Daniel DiManna
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Could Increased Vehicle Sales Help Jump Start the US Economy?

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chevy traverse increased vehicle sales
Buying vehicles like the Chevy Traverse could help to heal a pandemic-rattled country
Photo: Chevrolet

To say that the auto industry took a hit over the last few months would be an understatement. Thanks to the COVID-19 pandemic, production plants were shut down, auto shows were canceled, and showrooms were shuttered. With the ongoing quarantine and enforcement of social distancing, dealerships struggled to move vehicles. Now, as restrictions are beginning to lift, automakers are looking for creative ways to get back on track. If they play their cards right, increased vehicle sales could become a major part of restarting the stalled U.S. economy.


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The benefits of increased vehicle sales

While many states are still on some form of lockdown, many others are beginning the process of reopening. This includes a number of car dealerships that are now allowing customers to visit their locations. These dealerships have taken the necessary precautions to ensure the safety of their customers, and many are offering such perks as low interest rates and long repayment plans to get their businesses rolling again.

Economists are now speculating that increased vehicle sales could begin to heal the damaged American economy. The theory is simple: if consumers start spending their money on vehicles again, this will stimulate other businesses and industries to begin moving. For example, the economies of the Southeast’s auto-making states could start to improve if more vehicles are sold.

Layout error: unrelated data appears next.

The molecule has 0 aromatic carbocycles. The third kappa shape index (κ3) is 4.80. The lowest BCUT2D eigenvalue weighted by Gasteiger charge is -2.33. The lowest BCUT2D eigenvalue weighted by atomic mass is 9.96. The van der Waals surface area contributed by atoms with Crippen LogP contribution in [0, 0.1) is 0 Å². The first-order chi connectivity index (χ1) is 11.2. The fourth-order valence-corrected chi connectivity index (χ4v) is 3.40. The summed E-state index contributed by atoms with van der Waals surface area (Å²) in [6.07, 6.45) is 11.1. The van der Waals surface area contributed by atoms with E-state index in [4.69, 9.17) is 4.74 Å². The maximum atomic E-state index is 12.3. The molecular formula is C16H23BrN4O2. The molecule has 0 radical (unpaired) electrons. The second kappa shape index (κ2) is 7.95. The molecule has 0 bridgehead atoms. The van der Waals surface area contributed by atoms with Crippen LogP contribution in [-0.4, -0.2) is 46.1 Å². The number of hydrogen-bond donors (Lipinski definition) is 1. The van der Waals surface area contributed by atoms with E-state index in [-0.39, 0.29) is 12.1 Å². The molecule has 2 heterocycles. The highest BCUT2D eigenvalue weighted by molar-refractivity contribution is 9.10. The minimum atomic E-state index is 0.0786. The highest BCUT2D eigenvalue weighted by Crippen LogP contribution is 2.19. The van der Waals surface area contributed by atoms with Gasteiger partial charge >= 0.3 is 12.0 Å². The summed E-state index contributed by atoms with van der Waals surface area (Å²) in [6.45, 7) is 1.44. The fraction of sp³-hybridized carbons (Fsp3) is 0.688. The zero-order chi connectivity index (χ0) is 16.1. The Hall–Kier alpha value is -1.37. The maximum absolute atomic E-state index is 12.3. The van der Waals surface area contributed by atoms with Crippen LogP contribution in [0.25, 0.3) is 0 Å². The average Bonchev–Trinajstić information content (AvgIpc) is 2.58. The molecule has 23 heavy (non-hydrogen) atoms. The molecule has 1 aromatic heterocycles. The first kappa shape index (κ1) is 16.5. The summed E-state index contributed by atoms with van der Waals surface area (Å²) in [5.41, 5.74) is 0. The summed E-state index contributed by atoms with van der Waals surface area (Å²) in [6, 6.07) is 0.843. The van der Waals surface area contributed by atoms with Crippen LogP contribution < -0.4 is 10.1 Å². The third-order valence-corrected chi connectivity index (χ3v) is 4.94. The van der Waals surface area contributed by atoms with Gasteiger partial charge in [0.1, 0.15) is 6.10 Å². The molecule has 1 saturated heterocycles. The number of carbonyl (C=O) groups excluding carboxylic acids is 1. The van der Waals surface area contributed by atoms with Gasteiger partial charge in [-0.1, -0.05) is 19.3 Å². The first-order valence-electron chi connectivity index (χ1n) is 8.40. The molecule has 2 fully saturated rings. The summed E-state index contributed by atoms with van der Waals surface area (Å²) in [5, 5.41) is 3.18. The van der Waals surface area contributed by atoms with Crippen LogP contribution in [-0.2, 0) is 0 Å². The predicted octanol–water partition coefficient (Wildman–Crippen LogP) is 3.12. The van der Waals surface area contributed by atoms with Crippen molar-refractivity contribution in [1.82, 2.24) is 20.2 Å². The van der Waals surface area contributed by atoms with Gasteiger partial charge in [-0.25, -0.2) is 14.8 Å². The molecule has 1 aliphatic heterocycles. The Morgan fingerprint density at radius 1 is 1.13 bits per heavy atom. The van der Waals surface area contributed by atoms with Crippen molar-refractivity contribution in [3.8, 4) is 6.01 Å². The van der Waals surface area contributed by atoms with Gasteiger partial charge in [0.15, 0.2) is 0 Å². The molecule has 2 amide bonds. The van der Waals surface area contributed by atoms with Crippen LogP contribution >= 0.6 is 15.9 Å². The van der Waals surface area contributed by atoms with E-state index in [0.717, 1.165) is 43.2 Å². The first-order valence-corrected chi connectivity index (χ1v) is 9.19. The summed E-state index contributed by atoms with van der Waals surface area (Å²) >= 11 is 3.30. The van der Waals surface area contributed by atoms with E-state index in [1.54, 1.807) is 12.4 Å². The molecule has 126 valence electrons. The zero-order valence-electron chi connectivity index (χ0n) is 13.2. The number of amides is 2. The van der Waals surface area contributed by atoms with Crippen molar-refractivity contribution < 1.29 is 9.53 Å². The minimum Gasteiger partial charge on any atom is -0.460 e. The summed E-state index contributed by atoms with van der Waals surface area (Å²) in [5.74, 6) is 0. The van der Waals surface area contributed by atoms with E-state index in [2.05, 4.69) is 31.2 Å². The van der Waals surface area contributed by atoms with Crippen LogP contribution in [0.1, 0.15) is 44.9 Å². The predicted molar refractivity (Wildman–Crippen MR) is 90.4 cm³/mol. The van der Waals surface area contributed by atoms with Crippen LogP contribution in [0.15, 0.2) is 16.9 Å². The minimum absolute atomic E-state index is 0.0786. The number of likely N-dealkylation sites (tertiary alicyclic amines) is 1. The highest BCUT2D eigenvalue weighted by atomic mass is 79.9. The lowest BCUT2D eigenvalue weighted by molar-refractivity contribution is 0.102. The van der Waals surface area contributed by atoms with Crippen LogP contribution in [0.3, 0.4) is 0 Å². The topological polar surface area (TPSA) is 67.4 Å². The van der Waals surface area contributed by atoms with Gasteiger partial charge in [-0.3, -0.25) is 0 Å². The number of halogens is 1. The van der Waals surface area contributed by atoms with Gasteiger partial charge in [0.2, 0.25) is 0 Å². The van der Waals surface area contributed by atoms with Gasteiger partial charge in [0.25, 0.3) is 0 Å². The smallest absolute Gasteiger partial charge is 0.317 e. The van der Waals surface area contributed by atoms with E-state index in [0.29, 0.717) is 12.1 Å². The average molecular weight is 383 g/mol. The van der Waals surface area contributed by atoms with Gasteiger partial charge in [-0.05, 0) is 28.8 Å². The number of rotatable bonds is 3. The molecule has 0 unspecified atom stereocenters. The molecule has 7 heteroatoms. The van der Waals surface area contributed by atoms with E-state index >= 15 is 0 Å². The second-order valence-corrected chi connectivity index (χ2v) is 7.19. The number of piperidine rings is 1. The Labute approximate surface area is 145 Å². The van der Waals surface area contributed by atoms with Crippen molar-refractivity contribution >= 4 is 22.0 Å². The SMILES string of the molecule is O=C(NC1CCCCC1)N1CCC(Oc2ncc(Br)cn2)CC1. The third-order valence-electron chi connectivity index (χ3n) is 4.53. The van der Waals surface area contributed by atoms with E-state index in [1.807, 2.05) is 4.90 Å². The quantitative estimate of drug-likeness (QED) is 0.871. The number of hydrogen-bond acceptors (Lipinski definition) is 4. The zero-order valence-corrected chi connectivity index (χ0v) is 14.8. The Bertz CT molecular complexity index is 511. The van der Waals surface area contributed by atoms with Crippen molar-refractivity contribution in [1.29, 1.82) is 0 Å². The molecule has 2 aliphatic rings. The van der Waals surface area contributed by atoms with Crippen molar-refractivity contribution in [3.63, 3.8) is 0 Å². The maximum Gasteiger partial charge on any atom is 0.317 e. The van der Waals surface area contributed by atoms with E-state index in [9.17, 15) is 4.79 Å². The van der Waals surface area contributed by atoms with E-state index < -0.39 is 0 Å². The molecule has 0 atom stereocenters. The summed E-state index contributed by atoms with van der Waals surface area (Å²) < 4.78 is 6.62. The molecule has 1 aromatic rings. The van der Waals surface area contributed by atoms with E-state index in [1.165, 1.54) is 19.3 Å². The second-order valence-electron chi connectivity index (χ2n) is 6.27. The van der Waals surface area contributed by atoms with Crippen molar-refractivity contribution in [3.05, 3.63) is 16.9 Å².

The risks and the future

However, this plan only works if consumers are willing to spend. If American drivers remain cautious of physical shopping or are remaining frugal amid the crisis, the auto industry could stagnate.

“The real test will come not in the second or third quarter. It is the fourth quarter and the first half of 2021 that will tell the tale,” Philadelphia-based economist Joel Naroff said recently. Christopher Low, chief economist for the First Horizon Bank, adds, “For the manufacturers, the difference between now and say the end of the year is the way the national economy is going to reopen.” In other words, each state will be tackling the easing of restrictions in a different way. These differences will play a big part in how the industry recovers heading into 2021.


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As America continues its gradual reopening, automakers and consumers will need to work together to help both the industry and the country rebound. With a little mutually-beneficial teamwork, the best days may yet be ahead of us.